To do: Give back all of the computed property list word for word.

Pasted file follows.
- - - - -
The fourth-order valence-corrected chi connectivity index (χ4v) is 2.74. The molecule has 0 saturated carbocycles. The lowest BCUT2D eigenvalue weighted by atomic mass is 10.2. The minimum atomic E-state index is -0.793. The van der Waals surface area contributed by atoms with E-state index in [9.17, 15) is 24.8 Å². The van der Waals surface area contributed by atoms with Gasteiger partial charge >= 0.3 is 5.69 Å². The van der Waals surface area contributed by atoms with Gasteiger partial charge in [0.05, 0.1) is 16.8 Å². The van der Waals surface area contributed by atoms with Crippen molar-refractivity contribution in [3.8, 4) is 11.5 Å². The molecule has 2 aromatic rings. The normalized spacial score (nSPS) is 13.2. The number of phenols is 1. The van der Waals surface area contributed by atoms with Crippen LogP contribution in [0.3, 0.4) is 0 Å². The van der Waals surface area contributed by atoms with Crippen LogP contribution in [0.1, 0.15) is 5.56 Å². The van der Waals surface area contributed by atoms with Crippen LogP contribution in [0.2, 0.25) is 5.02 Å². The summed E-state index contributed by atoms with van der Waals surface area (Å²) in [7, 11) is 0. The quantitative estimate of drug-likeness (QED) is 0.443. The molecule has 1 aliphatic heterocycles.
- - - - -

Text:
The fourth-order valence-corrected chi connectivity index (χ4v) is 2.74. The molecule has 0 saturated carbocycles. The lowest BCUT2D eigenvalue weighted by atomic mass is 10.2. The minimum atomic E-state index is -0.793. The van der Waals surface area contributed by atoms with E-state index in [9.17, 15) is 24.8 Å². The van der Waals surface area contributed by atoms with Gasteiger partial charge >= 0.3 is 5.69 Å². The van der Waals surface area contributed by atoms with Gasteiger partial charge in [0.05, 0.1) is 16.8 Å². The van der Waals surface area contributed by atoms with Crippen molar-refractivity contribution in [3.8, 4) is 11.5 Å². The molecule has 2 aromatic rings. The normalized spacial score (nSPS) is 13.2. The number of phenols is 1. The van der Waals surface area contributed by atoms with Crippen LogP contribution in [0.3, 0.4) is 0 Å². The van der Waals surface area contributed by atoms with Crippen LogP contribution in [0.1, 0.15) is 5.56 Å². The van der Waals surface area contributed by atoms with Crippen LogP contribution in [0.2, 0.25) is 5.02 Å². The summed E-state index contributed by atoms with van der Waals surface area (Å²) in [7, 11) is 0. The quantitative estimate of drug-likeness (QED) is 0.443. The molecule has 1 aliphatic heterocycles.